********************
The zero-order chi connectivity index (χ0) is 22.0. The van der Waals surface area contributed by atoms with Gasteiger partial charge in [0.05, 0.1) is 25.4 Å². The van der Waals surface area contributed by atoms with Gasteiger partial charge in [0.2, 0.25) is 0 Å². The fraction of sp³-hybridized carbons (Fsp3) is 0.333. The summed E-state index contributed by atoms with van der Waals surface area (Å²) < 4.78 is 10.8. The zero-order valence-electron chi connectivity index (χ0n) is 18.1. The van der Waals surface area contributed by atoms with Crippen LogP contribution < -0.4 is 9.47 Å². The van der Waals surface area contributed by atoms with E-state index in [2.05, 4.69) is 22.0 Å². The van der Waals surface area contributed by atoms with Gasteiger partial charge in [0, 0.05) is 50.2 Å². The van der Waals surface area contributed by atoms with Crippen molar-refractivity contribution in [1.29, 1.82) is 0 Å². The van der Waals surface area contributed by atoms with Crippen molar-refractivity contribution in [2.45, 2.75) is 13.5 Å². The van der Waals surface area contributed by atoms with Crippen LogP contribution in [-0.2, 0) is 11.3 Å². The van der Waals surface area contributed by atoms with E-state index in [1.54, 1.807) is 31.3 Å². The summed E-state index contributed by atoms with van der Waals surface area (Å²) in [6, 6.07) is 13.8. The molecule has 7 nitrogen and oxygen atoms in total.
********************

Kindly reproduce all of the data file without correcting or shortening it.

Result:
The zero-order chi connectivity index (χ0) is 22.0. The van der Waals surface area contributed by atoms with Gasteiger partial charge in [0.05, 0.1) is 25.4 Å². The van der Waals surface area contributed by atoms with Gasteiger partial charge in [0.2, 0.25) is 0 Å². The fraction of sp³-hybridized carbons (Fsp3) is 0.333. The summed E-state index contributed by atoms with van der Waals surface area (Å²) < 4.78 is 10.8. The zero-order valence-electron chi connectivity index (χ0n) is 18.1. The van der Waals surface area contributed by atoms with Crippen LogP contribution < -0.4 is 9.47 Å². The van der Waals surface area contributed by atoms with E-state index in [2.05, 4.69) is 22.0 Å². The van der Waals surface area contributed by atoms with Gasteiger partial charge in [0, 0.05) is 50.2 Å². The van der Waals surface area contributed by atoms with Crippen molar-refractivity contribution in [1.29, 1.82) is 0 Å². The van der Waals surface area contributed by atoms with Crippen molar-refractivity contribution in [2.45, 2.75) is 13.5 Å². The van der Waals surface area contributed by atoms with Crippen LogP contribution in [-0.2, 0) is 11.3 Å². The van der Waals surface area contributed by atoms with E-state index in [1.54, 1.807) is 31.3 Å². The summed E-state index contributed by atoms with van der Waals surface area (Å²) in [6, 6.07) is 13.8. The molecule has 7 nitrogen and oxygen atoms in total.